A retrospective population-based cohort study was then performed including all adult patients admitted to Alberta ICUs from Jan 1, 2015 to Feb 28, 2019, excluding than those admitted with a  admission diagnosis of GIB. GIB events occurring ≥24 hours from ICU admission were identified using the validated detection algorithm.  The incidence and timing of GIB events is described. 

RESULTS:
The electronic detection algorithm was successfully developed and optimized via technical and clinical testing.  In the final validation, the agreement between the two reviewers prior to discussion for the presence of a GIB event was 97.5% (Kappa 0.95).  The agreement between the final consensus of manual case review and electronic algorithm results for the presence or absence of a GIB event was 97.5% (Kappa 0.95).   Cases with discrepancies between algorithm and manual review related to human errors with the manual review, in particular reviewing high fidelity (per minute) physiologic data. 
 
Clinically significant GIB events were detected in 3002 out of 48368 (6.2% 95%CI 6.0–6.4) ICU admissions (13.1 events per 1000 patient-days) with significant variation between ICUs.  Events occurred a median of 4.0 (IQR 2.1-7.9) days after admission.  29.4% of events occurred ≥7 days after admission.
 
CONCLUSIONS:
We successfully developed and validated an automated electronic algorithm to detect events of clinically significant GIB, which occurred in 6.2% of adult ICU admissions in Alberta.  Automated detection of GIB events will enable real-time measurement of this complication of critical care and allow opportunity to perform pragmatic clinical trials with this endpoint being captured automatically.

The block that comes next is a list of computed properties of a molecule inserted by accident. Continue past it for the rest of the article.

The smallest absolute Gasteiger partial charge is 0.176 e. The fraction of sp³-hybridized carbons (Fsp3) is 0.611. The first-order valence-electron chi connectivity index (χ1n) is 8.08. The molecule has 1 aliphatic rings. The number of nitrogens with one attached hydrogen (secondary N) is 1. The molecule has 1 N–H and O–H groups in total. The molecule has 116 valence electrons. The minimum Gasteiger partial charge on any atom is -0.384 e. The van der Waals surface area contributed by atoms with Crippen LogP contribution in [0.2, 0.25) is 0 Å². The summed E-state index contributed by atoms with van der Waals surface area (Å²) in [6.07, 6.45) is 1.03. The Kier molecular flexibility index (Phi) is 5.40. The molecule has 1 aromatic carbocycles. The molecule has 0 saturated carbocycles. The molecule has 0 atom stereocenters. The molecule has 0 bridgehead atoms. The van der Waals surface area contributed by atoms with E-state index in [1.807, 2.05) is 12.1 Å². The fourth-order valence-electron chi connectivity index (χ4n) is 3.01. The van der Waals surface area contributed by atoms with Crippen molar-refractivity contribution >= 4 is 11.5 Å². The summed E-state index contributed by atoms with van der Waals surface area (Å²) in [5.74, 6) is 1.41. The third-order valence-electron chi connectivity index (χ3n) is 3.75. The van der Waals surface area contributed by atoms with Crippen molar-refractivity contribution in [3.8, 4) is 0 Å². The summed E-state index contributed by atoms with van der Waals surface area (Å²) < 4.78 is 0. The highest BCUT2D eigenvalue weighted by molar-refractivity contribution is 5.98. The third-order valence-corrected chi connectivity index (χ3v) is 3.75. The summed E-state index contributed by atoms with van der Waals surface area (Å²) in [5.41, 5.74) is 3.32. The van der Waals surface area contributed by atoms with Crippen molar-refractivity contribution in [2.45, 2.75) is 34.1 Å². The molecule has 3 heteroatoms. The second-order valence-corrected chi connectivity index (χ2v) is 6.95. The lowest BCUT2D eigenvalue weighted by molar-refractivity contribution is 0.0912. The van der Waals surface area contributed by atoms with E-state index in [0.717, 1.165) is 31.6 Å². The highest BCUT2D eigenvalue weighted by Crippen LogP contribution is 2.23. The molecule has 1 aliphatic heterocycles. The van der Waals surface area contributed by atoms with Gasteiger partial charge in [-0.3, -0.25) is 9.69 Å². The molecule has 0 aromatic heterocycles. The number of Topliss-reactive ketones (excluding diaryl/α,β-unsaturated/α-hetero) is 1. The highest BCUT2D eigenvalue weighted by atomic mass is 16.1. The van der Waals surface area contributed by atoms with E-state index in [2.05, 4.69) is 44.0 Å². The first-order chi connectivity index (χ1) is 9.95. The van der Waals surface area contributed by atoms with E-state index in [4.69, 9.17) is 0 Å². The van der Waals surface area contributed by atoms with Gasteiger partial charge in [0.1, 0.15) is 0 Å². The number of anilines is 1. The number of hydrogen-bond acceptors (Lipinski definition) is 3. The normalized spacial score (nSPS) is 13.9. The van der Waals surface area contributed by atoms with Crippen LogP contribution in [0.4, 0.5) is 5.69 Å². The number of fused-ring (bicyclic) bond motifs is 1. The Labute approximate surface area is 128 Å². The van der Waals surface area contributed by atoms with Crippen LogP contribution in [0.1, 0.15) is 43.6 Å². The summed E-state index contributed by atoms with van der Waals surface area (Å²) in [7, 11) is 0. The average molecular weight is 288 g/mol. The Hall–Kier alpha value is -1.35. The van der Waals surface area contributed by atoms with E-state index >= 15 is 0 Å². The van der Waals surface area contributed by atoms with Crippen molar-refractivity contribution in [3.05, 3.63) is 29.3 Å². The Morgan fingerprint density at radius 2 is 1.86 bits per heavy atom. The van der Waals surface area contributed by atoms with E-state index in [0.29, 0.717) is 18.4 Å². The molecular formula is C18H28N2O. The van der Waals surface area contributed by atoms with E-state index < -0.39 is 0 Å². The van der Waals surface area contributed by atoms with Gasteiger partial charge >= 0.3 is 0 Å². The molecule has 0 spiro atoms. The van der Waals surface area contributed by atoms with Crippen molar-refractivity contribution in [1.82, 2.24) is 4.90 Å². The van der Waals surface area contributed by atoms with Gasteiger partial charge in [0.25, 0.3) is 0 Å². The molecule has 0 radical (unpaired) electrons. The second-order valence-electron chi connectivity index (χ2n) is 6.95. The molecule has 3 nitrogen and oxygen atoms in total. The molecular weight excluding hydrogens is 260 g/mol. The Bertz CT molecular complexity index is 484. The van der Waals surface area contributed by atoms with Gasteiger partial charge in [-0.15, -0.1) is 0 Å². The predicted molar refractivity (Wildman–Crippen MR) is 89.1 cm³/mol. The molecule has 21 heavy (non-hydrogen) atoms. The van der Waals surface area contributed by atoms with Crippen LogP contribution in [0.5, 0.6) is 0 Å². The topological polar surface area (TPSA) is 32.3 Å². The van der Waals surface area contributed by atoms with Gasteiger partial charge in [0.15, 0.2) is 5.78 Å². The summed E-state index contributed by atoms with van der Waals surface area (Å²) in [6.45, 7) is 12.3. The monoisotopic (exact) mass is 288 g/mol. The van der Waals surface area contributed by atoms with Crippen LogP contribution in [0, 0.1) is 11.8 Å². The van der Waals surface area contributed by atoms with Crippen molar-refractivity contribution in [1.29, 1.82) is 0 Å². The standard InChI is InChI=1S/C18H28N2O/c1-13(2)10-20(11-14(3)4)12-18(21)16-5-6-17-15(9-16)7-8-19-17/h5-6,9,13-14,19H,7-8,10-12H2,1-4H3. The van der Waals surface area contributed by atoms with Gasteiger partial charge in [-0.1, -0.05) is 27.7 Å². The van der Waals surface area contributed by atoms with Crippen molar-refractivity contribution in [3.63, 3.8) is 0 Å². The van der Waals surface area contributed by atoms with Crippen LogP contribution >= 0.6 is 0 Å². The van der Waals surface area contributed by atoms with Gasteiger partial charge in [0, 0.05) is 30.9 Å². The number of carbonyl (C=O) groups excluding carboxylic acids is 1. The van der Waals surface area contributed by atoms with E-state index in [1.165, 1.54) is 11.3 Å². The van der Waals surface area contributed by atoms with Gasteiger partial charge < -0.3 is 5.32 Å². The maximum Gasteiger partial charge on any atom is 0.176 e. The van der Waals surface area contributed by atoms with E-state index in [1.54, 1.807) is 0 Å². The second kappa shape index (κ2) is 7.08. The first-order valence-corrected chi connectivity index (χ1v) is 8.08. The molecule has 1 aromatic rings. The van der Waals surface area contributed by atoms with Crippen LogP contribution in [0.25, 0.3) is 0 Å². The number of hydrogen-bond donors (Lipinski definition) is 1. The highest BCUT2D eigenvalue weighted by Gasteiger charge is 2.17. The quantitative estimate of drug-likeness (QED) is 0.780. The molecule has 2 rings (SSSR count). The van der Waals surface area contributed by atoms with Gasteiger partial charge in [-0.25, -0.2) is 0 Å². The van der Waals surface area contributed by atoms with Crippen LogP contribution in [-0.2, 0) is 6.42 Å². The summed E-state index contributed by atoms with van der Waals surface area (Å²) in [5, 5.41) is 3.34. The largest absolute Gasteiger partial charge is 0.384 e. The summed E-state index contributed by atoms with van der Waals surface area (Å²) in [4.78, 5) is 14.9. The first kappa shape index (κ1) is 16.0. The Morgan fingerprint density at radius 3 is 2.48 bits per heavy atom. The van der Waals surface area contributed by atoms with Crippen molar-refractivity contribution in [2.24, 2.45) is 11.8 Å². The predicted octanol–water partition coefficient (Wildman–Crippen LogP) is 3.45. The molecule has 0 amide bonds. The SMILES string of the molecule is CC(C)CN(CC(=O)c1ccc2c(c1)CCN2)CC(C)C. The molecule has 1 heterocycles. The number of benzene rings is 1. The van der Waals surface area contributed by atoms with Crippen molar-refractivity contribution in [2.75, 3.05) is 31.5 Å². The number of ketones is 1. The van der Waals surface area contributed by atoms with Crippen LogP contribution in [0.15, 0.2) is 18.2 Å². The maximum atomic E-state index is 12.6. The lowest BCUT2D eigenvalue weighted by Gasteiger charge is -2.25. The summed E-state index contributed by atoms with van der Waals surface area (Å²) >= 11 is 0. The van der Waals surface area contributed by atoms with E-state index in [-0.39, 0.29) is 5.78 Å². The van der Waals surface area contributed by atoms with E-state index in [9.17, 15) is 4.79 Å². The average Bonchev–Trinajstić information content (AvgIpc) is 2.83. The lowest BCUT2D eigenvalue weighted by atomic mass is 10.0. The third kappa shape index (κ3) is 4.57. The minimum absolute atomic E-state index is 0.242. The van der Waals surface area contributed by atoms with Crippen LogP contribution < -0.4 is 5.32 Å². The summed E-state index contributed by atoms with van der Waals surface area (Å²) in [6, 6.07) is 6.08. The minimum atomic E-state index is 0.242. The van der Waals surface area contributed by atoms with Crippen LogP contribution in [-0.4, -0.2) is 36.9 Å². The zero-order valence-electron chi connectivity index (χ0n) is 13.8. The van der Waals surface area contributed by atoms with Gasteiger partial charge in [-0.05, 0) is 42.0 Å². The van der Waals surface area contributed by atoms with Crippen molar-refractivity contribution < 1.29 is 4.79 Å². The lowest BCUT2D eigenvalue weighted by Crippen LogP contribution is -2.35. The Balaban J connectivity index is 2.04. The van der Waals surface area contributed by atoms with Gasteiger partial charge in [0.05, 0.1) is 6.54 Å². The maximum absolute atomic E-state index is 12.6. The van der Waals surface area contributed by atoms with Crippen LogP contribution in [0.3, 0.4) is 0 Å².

1.  Krag M, Perner A, Wetterslev J, et al. Prevalence and outcome of gastrointestinal bleeding and use of acid suppressants in acutely ill adult intensive care patients. Intensive Care Med 2015;41:833-45.  
2.  Cook DJ, Fuller HD, Guyatt GH, et al. Risk factors for gastrointestinal bleeding in critically ill patients. Canadian Critical Care Trials Group. N Engl J Med 1994;330:377-81.
3.  Brundin-Mather R, Soo A, Zuege DJ, et al. Secondary EMR data for quality improvement and research: A comparison of manual and electronic data collection from an integrated critical care electronic medical record system. J Crit Care 2018;47:295-301.
    This eLearning portal is powered by:
    This eLearning portal is powered by MULTIEPORTAL
Anonymous User Privacy Preferences

Strictly Necessary Cookies (Always Active)

MULTILEARNING platforms and tools hereinafter referred as “MLG SOFTWARE” are provided to you as pure educational platforms/services requiring cookies to operate. In the case of the MLG SOFTWARE, cookies are essential for the Platform to function properly for the provision of education. If these cookies are disabled, a large subset of the functionality provided by the Platform will either be unavailable or cease to work as expected. The MLG SOFTWARE do not capture non-essential activities such as menu items and listings you click on or pages viewed.


Performance Cookies

Performance cookies are used to analyse how visitors use a website in order to provide a better user experience.


Save Settings